I had broken a CFL partially on carpet last week. It was a spent bulb, and the outer glass shell broke but not the fluorescent tube - apparently the tube did have a small hole in it which found out after all my other steps when I saw it in the garbage.

When I cleaned it up first, I used a mild spray cleaner which contained methyl esters and various surfactants - I found this out now, not then, or I wouldn't hzve used it. Wiped it all up with a paper towel, then vacuumed in case I missed small pieces. I did ventilated at that point.

About two hours later, my cat made a mess on the rug. At that point, I sprayed down the carpet with resolve (which says it contains hydrogen peroxide). Wiped that all down with a towel, then revacuumed...and realized I hadn't cleaned out the dust cup. I think I then emptied that outside and cleaned out the HEPA filter.

My concern now is what I may have exposed myself to in that botched cleanup. Any ideas on what may have formed? Do I need to be concerned?

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    – M.A.R.
    Commented Apr 23, 2015 at 21:16
  • $\begingroup$ I realize that I cleaned it up entirely wrong, and have ventilated the house for a week. Should I be worried about the interactions between any of the mercury/hydrogen peroxide/methyl esters that may have been in my vacuum? $\endgroup$
    – chemnoob1
    Commented Apr 23, 2015 at 23:52

1 Answer 1


Unfortunately, you seem to have already broken some of the protocols of cleaning up a broken CFL according to the EPA's website.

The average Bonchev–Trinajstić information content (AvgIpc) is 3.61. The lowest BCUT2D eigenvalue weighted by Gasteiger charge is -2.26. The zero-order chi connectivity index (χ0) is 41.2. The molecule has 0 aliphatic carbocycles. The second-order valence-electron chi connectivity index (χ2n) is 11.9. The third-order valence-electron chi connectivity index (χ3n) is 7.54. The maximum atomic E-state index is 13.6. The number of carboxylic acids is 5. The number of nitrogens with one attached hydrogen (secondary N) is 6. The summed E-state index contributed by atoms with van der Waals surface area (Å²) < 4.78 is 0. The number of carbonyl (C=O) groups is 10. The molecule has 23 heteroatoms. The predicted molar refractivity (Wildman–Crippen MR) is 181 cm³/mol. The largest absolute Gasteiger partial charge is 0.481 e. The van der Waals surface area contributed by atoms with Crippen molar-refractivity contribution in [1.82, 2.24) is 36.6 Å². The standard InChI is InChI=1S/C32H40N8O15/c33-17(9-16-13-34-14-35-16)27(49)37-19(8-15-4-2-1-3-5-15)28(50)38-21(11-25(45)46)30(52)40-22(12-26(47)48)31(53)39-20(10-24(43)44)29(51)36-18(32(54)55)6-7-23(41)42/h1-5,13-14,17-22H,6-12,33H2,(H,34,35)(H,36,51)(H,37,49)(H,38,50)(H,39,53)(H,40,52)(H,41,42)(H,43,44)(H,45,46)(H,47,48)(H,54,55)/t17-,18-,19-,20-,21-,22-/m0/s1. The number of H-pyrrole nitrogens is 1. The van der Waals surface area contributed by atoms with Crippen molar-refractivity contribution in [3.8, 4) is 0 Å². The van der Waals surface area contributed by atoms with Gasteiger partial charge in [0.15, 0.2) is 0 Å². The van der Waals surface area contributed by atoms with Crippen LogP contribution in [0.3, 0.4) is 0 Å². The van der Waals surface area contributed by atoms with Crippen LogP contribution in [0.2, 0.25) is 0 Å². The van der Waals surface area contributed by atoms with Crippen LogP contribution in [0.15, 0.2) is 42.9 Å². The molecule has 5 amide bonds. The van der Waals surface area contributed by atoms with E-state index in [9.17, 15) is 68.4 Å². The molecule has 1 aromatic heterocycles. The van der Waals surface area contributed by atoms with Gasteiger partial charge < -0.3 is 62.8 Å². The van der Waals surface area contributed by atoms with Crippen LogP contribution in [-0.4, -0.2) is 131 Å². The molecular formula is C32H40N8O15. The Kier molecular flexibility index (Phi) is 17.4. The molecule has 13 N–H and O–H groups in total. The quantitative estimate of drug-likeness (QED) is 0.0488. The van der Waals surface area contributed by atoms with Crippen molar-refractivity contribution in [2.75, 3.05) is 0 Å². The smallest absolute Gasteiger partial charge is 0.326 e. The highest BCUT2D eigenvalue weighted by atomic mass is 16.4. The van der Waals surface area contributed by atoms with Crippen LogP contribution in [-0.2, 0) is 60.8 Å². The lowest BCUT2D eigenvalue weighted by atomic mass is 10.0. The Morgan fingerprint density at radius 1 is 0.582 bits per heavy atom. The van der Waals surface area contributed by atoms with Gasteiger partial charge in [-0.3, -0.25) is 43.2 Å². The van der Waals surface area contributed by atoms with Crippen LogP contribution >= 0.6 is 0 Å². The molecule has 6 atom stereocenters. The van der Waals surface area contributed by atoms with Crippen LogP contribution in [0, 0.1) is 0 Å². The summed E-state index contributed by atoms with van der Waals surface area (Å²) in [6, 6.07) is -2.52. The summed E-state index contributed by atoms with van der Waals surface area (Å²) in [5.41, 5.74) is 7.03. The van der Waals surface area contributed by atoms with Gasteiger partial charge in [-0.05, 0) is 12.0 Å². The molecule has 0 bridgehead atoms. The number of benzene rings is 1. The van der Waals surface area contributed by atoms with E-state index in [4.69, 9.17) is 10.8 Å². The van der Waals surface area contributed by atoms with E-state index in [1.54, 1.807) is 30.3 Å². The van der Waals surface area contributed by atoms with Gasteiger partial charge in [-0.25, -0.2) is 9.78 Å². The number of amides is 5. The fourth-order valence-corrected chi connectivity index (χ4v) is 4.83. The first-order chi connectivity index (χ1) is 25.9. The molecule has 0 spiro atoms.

According to this site:

Vacuuming is not recommended unless broken glass remains after all other cleanup steps have been taken. Vacuuming could spread mercury-containing powder or mercury vapor.

Also according to data from a study of the effect of the breakage of CFLs performed by the Maine Department of Environmental Protection:

Mercury concentration in the study room air often exceeds the Maine Ambient Air Guideline (MAAG) of 300 nanograms per cubic meter (ng/m3) for some period of time, with short excursions over 25,000 ng/m3, sometimes over 50,000 ng/m3, and possibly over 100,000 ng/m3 from the breakage of a single compact fluorescent lamp.

and also:

Vacuuming a carpet where a lamp has broken and been visibly cleaned up, even weeks after the cleanup, can elevate the mercury readings over the MAAG in an un-vented room.

At the end of the report, it states that although mercury vapor is extremely toxic:

...it is unclear what the exact health risks are from exposure to low levels of elemental mercury...

It seems as though the best course of action you could take now would be to ventilate the room and if possible your house extremely well for several hours, and to avoid vacuuming any more.


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